Japan sends navy, 40 million dollars to help tsunami victims
TOKYO (AFP) Dec 28, 2004
Japan on Tuesday sent three navy vessels to Thailand and pledged 40 million dollars to provide emergency food, medicine and shelter to victims of the tsunamis that ravaged the Indian Ocean coastline.
The relief mission on the coast of Thailand marks the first time officially pacifist Japan has used its own ships to find people in an overseas disaster.
Japanese troops have, however, travelled abroad to take part in relief missions in the past and navy vessels helped carry supplies to victims of a major quake in Turkey in 1999.
The two destroyers and one supply ship that were dispatched Tuesday had been on their way home after ending a mission in the Indian Ocean to provide logistical support to the US campaign in Afghanistan.
Japan, Asia's biggest economic power, has pledged 30 million dollars in direct aid to tsunami-hit countries.
"We are preparing to provide as much aid as possible as we are examining the damage in respective countries," Prime Minister Junichiro Koizumi told reporters.
Japan will give 1.5 million dollars to Indonesia for emergency food and medical supplies, 1.01 million dollars to Sri Lanka for power generators and tents and 510,000 dollars to Maldives for shelter and drinking water, Foreign Minister Nobutaka Machimura told a news conference.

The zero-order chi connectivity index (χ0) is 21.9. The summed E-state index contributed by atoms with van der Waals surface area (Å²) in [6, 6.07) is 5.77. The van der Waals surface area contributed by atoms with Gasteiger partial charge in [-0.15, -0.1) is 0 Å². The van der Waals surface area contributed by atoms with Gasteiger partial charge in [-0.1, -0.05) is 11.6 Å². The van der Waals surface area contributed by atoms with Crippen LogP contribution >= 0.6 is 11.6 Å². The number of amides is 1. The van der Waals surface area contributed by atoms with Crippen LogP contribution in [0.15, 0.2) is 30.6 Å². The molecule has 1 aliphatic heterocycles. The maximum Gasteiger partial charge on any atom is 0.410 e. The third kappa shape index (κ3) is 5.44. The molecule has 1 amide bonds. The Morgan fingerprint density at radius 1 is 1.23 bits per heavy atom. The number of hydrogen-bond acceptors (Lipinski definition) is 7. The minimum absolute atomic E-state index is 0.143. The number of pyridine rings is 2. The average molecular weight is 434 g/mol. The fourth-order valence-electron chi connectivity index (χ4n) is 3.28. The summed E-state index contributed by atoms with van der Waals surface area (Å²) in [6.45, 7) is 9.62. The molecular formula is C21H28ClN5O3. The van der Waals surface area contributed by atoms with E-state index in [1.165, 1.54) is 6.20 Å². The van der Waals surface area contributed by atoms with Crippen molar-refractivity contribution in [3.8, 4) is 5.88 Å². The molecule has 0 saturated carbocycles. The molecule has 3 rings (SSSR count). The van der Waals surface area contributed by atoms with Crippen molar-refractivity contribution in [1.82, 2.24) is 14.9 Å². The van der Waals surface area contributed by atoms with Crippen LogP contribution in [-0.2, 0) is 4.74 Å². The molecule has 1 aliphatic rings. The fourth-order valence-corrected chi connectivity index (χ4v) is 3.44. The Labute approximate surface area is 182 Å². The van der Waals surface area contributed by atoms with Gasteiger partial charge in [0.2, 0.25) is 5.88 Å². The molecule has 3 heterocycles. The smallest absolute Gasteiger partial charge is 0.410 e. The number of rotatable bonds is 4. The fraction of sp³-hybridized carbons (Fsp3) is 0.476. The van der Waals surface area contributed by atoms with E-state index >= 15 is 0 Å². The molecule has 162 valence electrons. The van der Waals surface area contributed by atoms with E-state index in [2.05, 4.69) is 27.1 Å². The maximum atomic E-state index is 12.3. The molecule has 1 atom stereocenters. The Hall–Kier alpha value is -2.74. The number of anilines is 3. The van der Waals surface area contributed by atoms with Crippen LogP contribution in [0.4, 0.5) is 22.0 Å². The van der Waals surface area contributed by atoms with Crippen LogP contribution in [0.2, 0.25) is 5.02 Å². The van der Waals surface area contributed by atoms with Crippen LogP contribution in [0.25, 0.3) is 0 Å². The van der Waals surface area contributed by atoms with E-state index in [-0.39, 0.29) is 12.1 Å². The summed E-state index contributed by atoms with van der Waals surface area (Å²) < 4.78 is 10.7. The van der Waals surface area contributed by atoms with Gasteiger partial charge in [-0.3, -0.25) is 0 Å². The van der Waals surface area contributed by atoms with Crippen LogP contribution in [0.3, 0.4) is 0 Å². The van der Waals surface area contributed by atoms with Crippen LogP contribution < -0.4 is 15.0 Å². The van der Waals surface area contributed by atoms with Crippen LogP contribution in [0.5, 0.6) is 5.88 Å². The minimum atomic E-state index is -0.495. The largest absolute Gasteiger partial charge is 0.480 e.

Machimura said Japan would also divert towards tsunami victims 2,400 tons of rice already pledged to the World Food Program.
Separately, a foreign ministry official said Japan would give one billion yen (9.7 million dollars) to Japanese non-governmental organizations to support humanitarian work in the affected region.
On Monday Japan sent a 20-member medical team to Sri Lanka and disaster surveillance experts to Indonesia.
The private sector in Japan, itself one of the world's most quake-prone nations, has also pitched in to help the tsunami victims.
Japan's most influential business umbrella group, Nippon Keidanren, headed by Toyota's chairman Hiroshi Okuda, and two other business groups set up a fund for disaster victims which aims to raise 300 million yen (2.9 million dollars).
The Japanese Red Cross Society had already announced a contribution of 100 million yen.
Nearly 28,000 people have died from the mammoth tidal waves set off by the powerful underwater quake Sunday off Indonesia.
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